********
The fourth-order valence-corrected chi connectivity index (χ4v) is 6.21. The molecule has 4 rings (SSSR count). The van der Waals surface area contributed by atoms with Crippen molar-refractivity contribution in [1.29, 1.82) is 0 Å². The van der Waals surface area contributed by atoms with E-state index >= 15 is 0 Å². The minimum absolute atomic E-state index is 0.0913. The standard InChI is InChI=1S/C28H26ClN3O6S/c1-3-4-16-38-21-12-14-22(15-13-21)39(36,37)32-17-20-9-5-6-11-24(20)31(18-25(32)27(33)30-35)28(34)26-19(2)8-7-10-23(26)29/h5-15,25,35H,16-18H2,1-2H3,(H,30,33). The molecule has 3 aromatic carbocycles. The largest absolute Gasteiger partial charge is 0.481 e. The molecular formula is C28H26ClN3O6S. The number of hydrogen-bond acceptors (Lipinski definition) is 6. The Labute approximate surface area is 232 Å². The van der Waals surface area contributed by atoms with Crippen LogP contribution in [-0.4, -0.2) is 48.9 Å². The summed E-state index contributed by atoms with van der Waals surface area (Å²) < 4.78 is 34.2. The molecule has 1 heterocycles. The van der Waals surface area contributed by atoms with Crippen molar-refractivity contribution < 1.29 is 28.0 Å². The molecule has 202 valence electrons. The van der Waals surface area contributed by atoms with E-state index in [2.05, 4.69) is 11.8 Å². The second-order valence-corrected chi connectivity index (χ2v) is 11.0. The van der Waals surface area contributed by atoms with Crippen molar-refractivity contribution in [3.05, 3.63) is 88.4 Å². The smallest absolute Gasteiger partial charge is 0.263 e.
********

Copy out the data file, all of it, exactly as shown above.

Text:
The fourth-order valence-corrected chi connectivity index (χ4v) is 6.21. The molecule has 4 rings (SSSR count). The van der Waals surface area contributed by atoms with Crippen molar-refractivity contribution in [1.29, 1.82) is 0 Å². The van der Waals surface area contributed by atoms with E-state index >= 15 is 0 Å². The minimum absolute atomic E-state index is 0.0913. The standard InChI is InChI=1S/C28H26ClN3O6S/c1-3-4-16-38-21-12-14-22(15-13-21)39(36,37)32-17-20-9-5-6-11-24(20)31(18-25(32)27(33)30-35)28(34)26-19(2)8-7-10-23(26)29/h5-15,25,35H,16-18H2,1-2H3,(H,30,33). The molecule has 3 aromatic carbocycles. The largest absolute Gasteiger partial charge is 0.481 e. The molecular formula is C28H26ClN3O6S. The number of hydrogen-bond acceptors (Lipinski definition) is 6. The Labute approximate surface area is 232 Å². The van der Waals surface area contributed by atoms with Crippen LogP contribution in [-0.4, -0.2) is 48.9 Å². The summed E-state index contributed by atoms with van der Waals surface area (Å²) < 4.78 is 34.2. The molecule has 1 heterocycles. The van der Waals surface area contributed by atoms with Crippen molar-refractivity contribution < 1.29 is 28.0 Å². The molecule has 202 valence electrons. The van der Waals surface area contributed by atoms with E-state index in [2.05, 4.69) is 11.8 Å². The second-order valence-corrected chi connectivity index (χ2v) is 11.0. The van der Waals surface area contributed by atoms with Crippen molar-refractivity contribution in [3.05, 3.63) is 88.4 Å². The smallest absolute Gasteiger partial charge is 0.263 e.